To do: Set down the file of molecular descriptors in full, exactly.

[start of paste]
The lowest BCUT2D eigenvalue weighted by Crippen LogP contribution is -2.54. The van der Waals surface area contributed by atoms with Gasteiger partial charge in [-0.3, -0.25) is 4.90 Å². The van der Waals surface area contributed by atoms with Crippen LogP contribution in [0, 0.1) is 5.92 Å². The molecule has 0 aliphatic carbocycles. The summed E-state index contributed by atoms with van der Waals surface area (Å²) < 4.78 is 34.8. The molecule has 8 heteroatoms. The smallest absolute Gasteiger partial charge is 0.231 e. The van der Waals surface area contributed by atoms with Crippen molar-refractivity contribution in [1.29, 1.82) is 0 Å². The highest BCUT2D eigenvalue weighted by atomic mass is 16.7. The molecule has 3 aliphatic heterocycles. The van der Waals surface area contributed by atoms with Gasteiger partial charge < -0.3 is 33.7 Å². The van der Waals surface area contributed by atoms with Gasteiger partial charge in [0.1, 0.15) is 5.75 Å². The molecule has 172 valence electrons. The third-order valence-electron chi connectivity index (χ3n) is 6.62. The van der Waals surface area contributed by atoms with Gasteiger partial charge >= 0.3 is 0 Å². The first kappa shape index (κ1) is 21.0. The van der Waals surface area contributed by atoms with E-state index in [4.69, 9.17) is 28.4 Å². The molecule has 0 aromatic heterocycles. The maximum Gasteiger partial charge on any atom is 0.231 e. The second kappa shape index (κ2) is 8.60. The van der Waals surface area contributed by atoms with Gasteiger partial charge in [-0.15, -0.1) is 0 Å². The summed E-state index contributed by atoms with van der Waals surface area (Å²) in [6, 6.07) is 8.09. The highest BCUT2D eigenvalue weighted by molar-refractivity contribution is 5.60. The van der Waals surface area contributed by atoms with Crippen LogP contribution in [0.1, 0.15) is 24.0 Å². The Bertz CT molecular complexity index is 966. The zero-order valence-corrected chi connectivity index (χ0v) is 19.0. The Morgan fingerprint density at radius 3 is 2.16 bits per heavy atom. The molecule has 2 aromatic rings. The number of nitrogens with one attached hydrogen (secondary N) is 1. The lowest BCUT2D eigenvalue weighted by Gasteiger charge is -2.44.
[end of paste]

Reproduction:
The lowest BCUT2D eigenvalue weighted by Crippen LogP contribution is -2.54. The van der Waals surface area contributed by atoms with Gasteiger partial charge in [-0.3, -0.25) is 4.90 Å². The van der Waals surface area contributed by atoms with Crippen LogP contribution in [0, 0.1) is 5.92 Å². The molecule has 0 aliphatic carbocycles. The summed E-state index contributed by atoms with van der Waals surface area (Å²) < 4.78 is 34.8. The molecule has 8 heteroatoms. The smallest absolute Gasteiger partial charge is 0.231 e. The van der Waals surface area contributed by atoms with Crippen molar-refractivity contribution in [1.29, 1.82) is 0 Å². The highest BCUT2D eigenvalue weighted by atomic mass is 16.7. The molecule has 3 aliphatic heterocycles. The van der Waals surface area contributed by atoms with Gasteiger partial charge < -0.3 is 33.7 Å². The van der Waals surface area contributed by atoms with Gasteiger partial charge in [0.1, 0.15) is 5.75 Å². The molecule has 172 valence electrons. The third-order valence-electron chi connectivity index (χ3n) is 6.62. The van der Waals surface area contributed by atoms with Gasteiger partial charge >= 0.3 is 0 Å². The first kappa shape index (κ1) is 21.0. The van der Waals surface area contributed by atoms with E-state index in [4.69, 9.17) is 28.4 Å². The molecule has 0 aromatic heterocycles. The maximum Gasteiger partial charge on any atom is 0.231 e. The second kappa shape index (κ2) is 8.60. The van der Waals surface area contributed by atoms with Gasteiger partial charge in [-0.15, -0.1) is 0 Å². The summed E-state index contributed by atoms with van der Waals surface area (Å²) in [6, 6.07) is 8.09. The highest BCUT2D eigenvalue weighted by molar-refractivity contribution is 5.60. The van der Waals surface area contributed by atoms with Crippen LogP contribution in [0.1, 0.15) is 24.0 Å². The Bertz CT molecular complexity index is 966. The zero-order valence-corrected chi connectivity index (χ0v) is 19.0. The Morgan fingerprint density at radius 3 is 2.16 bits per heavy atom. The molecule has 2 aromatic rings. The number of nitrogens with one attached hydrogen (secondary N) is 1. The lowest BCUT2D eigenvalue weighted by Gasteiger charge is -2.44.